Steven's review appeared in Systematic Biology, which actually has a long tradition of original book reviews that are worth citing in formal research publications. For example, one of the more highly cited papers in the journal is the book review in which Don Colless published his tree-imbalance formula (D.H. Colless. [Review of] Phylogenetics: the Theory and Practice of Phylogenetic Systematics. Systematic Zoology 1982, 31:100-104), which receives continual citation because the formula is still commonly used today. Not everyone publishes original research in their book reviews!

Declaration of potential competing interest: I am currently the Book Review Editor for Systematic Biology, and so I am the one who commissioned Steven's review. However, I take no credit for the contents of the review! The numerous reviewers I have dealt with over the years have produced reviews that varied from excellent through mediocre to ones that needed extensive revision, and on to two that I wrote myself when the original reviewer failed to deliver.

Monday, February 27, 2012

A fundamental limitation of hybridization networks?

In a "hybridization" network, reticulation cycles with three or fewer outgoing arcs are not uniquely defined with respect to trees, clusters or triplets. This point was first noted by Gambette and Huber (2009), although this work will not be formally published until later this year (Gambette and Huber 2012). This seems to be a fundamental mathematical limitation of such networks, which thereby limits what biologists can expect to achieve by performing a network analysis. It is thus a very important point for biologists to understand, as it currently can lead to incorrect interpretation of phylogenetic networks.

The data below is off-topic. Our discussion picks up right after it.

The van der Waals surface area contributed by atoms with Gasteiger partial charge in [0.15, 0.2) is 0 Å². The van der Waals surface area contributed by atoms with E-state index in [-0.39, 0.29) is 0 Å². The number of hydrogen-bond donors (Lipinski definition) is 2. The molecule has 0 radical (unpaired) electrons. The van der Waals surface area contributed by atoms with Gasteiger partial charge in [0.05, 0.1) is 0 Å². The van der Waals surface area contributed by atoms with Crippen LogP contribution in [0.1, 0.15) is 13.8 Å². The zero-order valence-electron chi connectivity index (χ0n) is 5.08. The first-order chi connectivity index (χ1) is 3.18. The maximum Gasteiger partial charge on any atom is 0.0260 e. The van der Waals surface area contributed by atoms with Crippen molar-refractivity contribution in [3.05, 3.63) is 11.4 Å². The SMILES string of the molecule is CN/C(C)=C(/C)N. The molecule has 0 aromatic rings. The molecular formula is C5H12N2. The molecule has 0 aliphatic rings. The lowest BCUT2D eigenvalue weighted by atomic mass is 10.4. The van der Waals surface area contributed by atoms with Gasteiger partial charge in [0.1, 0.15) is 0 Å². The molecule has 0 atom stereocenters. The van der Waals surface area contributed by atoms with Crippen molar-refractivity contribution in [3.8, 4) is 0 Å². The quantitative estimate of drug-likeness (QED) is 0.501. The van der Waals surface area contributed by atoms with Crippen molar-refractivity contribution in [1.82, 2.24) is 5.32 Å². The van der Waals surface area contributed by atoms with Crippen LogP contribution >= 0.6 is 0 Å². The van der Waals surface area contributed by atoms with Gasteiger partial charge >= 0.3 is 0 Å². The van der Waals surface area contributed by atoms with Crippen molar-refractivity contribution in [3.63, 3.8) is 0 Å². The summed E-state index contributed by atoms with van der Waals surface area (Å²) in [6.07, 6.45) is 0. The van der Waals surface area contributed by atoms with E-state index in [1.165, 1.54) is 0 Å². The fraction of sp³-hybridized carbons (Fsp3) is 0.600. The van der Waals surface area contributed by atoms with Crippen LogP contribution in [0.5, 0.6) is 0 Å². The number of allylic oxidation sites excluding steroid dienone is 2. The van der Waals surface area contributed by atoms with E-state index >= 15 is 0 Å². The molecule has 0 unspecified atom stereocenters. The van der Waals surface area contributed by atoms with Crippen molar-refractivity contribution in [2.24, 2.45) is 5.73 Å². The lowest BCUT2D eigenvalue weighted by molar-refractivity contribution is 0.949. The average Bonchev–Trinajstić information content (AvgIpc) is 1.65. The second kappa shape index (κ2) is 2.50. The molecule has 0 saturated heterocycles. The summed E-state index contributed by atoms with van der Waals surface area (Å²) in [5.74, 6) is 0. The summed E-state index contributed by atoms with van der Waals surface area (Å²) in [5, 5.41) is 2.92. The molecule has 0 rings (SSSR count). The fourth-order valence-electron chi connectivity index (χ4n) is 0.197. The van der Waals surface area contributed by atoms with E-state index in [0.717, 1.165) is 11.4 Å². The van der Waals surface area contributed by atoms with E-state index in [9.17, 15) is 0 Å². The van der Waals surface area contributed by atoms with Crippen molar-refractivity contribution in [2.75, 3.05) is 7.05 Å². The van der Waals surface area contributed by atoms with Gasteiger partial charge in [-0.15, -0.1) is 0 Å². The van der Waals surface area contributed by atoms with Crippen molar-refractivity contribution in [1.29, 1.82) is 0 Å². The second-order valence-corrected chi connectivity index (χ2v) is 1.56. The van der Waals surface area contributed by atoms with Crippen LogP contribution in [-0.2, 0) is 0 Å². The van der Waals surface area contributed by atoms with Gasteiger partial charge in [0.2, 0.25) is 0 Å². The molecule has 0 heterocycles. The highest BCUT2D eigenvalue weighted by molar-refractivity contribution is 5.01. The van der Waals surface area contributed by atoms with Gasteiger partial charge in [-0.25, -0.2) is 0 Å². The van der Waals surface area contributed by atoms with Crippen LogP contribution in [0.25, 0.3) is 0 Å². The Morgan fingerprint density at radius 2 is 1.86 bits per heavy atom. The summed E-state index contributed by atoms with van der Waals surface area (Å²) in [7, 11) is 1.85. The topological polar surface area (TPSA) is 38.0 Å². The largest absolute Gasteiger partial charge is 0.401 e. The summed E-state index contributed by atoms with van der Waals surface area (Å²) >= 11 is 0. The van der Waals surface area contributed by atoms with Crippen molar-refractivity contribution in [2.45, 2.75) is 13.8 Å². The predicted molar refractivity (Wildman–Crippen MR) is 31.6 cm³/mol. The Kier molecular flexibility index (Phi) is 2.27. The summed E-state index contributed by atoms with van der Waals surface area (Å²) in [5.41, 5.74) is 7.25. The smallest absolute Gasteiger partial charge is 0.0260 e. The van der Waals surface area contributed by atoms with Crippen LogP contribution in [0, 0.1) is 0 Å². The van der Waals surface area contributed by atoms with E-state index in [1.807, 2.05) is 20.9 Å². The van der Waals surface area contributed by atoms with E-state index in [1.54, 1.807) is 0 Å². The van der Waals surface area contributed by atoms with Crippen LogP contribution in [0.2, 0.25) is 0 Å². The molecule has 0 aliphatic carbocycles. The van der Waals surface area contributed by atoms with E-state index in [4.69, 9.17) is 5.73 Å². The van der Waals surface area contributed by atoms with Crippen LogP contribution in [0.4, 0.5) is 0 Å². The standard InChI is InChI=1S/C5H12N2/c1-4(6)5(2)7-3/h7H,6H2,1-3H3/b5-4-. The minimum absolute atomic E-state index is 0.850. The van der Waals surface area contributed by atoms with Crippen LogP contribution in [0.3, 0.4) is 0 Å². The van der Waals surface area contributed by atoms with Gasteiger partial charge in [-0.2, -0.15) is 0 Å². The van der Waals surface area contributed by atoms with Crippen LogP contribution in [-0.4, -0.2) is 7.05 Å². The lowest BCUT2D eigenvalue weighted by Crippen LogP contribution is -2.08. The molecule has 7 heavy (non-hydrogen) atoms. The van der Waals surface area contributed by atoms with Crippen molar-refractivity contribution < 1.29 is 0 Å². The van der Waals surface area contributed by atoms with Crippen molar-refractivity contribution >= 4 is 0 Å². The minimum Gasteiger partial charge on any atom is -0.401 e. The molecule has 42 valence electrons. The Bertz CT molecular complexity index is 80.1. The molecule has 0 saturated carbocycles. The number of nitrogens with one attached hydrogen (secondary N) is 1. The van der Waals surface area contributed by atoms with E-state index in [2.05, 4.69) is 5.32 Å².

The figure shows two incompatible inputs and the three networks resulting from a hybridization model. The inputs are shown in the figure as trees, triplets and clusters, since in this example these three are identical. There are three taxa (labeled A, B, C), which form two triplets (labeled 1, 2), as shown. (The third possible triplet is not part of this discussion.) Obviously, these triplets also represent two trees, and those trees have two non-trivial clusters.

The figure also shows the three networks (labeled a, b, c) that are encoded (uniquely described) by these triplets / trees / clusters. The relevant arcs of the networks that must be deleted to induce each triplet / tree / cluster are labeled (i.e. deleting edge 1 induces triplet / tree / cluster 1, and similarly for edge 2).

These three networks each have a single reticulation cycle with a single reticulation node (i.e they are level-1 networks) and three outgoing arcs. Note that the three networks differ only in the direction of two of their arcs. Note, also, that the fourth possible combination of these two arcs produces a graph with two roots, which is invalid as a phylogenetic network.

So, these three networks are all associated with the same trees, clusters and triplets. In practice, this means that any one of taxa A, B or C can be attached to the reticulation node. Any network containing such a cycle is not unique – we cannot mathematically distinguish between the three different cycle topologies.

In one sense, this indistinguishability is a mathematically "trivial" ambiguous case. However, this should not make it an under-valued point, because it is likely to have enormous impact on the biological interpretation of networks. After all, every hybridization or horizontal gene transfer potentially creates a reticulation cycle with three outgoing arcs. For example, hybridization between sister taxa will create this situation, although hybridization between non-sister taxa may not (as shown below). When this situation does occur, it will be difficult for us to identify the affected taxa from the network topology alone. This is one fundamental mathematical limitation of using trees (or their subsets such as triplets and clusters) to construct networks.